Software quality: When developers make too many mistakes
What to do when software developers lately often exceed deadlines and too many bugs are simply overlooked? How to bring in a higher software quality into software development without losing too much time? These and other questions on the subject of software quality were answered from Dr. Johannes Bohnet, Founder and CCO of seereneTM, in a Computerwoche article these days. It was also closely examined to what extent the urge for many features coupled with little time can quickly become an expensive problem.
Software quality is a complex undertaking
It is a complex interaction that can quickly turn software development into a vicious cycle for businesses where the lack of software quality produces high costs: Too often companies reward those developers who produce the most new functionality in the shortest time or these companies simply do not offer enough time to ensure an adequate software quality. Precisely this software quality of the resulting functions is thereby ultimately often ignored.
And more: the abstract, often “invisible” nature of software makes it difficult for executives to identify those sources with low software quality early which is why bugs and malfunctions often occur only after a while and both, cost and time budget, explode. The result: the project plans are constrained to run out of control.
Software quality saves time and money
In his talk with Computerwoche Dr. Johannes Bohnet describes that the essential high software quality knowledge can be obtained by visualizing all parts of the source code using software maps. When an executive sees in such a software map that a developer has built a function that is displayed as a red, collapse endangered skyscraper, he knows immediately that this function is indeed installed, but is far from finished with the necessary software quality.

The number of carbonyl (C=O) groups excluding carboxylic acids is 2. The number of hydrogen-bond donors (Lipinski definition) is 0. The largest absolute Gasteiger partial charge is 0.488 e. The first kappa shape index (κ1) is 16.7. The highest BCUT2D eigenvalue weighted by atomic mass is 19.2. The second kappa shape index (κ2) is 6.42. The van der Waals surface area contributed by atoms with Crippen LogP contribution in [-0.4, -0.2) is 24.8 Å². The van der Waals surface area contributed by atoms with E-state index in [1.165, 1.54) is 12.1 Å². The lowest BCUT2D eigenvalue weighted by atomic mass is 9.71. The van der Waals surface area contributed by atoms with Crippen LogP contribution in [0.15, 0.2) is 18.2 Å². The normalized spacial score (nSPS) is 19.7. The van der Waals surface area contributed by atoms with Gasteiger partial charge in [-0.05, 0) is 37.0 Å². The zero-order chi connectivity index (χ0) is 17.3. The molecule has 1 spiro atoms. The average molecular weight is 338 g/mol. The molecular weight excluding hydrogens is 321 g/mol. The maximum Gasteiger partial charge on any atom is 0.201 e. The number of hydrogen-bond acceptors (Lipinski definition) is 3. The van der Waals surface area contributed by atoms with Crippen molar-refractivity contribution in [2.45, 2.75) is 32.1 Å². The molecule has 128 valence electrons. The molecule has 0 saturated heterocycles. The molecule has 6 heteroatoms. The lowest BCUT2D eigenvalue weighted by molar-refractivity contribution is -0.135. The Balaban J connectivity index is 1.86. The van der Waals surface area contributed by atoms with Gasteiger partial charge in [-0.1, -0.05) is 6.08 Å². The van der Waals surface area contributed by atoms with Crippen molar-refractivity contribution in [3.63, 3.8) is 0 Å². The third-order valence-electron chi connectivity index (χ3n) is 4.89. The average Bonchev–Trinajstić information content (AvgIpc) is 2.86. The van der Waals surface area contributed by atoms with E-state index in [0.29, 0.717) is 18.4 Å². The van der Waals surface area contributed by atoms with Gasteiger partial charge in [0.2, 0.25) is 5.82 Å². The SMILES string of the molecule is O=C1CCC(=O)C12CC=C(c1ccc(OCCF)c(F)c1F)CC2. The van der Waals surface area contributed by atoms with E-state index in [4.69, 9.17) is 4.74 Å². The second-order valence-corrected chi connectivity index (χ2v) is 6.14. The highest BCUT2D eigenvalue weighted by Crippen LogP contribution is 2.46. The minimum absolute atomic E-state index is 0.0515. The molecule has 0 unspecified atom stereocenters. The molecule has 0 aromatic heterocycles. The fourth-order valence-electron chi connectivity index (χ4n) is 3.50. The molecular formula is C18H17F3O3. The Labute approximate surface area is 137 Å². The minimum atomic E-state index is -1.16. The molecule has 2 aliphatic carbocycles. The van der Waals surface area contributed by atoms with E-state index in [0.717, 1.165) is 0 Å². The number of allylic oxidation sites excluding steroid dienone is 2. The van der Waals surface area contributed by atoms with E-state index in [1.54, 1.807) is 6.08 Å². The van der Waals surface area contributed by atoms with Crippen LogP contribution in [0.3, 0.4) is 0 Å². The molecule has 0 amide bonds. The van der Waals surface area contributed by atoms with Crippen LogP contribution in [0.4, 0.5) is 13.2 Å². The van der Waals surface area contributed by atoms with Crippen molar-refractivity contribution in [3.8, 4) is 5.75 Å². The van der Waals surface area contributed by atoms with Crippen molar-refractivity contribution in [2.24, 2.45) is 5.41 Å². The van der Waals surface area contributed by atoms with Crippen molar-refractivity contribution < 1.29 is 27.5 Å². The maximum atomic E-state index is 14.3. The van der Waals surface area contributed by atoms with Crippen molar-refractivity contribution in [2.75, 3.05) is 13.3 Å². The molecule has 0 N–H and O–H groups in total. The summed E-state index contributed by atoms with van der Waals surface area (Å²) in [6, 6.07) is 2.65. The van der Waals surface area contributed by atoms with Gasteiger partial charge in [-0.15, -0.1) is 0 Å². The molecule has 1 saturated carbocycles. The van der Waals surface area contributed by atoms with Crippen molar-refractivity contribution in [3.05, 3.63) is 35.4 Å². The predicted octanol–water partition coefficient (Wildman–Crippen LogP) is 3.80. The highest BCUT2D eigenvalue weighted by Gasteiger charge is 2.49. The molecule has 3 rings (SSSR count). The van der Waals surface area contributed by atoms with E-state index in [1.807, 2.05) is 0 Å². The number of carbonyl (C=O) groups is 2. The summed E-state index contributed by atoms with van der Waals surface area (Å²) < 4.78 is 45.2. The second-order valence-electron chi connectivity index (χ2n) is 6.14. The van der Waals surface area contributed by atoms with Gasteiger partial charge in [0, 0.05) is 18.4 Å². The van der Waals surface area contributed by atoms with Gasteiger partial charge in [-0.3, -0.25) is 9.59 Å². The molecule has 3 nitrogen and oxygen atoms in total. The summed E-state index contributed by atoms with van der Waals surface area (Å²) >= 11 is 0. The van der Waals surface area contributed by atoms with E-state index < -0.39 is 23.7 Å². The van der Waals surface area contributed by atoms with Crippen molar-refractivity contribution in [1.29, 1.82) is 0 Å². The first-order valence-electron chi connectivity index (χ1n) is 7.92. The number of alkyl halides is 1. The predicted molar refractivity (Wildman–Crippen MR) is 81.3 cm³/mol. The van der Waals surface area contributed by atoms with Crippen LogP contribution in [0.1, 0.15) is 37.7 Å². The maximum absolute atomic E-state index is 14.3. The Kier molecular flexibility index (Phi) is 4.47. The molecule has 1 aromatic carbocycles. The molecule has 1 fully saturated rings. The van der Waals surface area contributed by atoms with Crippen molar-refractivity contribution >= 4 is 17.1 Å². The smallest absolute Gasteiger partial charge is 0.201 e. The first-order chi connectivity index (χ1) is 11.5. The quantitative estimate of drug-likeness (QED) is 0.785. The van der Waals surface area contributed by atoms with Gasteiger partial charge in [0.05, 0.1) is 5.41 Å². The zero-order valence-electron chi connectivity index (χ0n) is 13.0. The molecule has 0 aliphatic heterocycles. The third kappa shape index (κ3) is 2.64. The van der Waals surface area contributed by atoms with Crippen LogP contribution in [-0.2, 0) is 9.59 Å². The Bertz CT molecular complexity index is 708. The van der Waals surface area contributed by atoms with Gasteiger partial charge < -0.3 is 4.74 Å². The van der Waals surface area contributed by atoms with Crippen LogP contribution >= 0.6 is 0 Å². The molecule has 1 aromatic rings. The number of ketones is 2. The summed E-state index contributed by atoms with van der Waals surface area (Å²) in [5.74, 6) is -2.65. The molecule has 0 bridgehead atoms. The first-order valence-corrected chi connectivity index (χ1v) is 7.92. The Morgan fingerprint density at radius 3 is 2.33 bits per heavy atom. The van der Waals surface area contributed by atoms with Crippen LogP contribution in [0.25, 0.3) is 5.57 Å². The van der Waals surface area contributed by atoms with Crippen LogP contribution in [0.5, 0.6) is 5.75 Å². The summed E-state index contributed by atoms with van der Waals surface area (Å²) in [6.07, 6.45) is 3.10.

The necessary software quality has been achieved should the developer manage to refine the program part in such a way that there is finally a blue single-family house, which stands firmly on the ground and is inserted into the entire infrastructure. Thus, then only those developers should be honored who have programmed many features with high software quality in short time and tested them. Of course, this focus on software quality procedures requires a little more time at the beginning of a software project, but this is intentional. Because the focus on high software quality saves a lot of money and time in the end as this backlog for higher software quality pays off no later than half of the project: The project remains on schedule and the developers are often even faster than thought.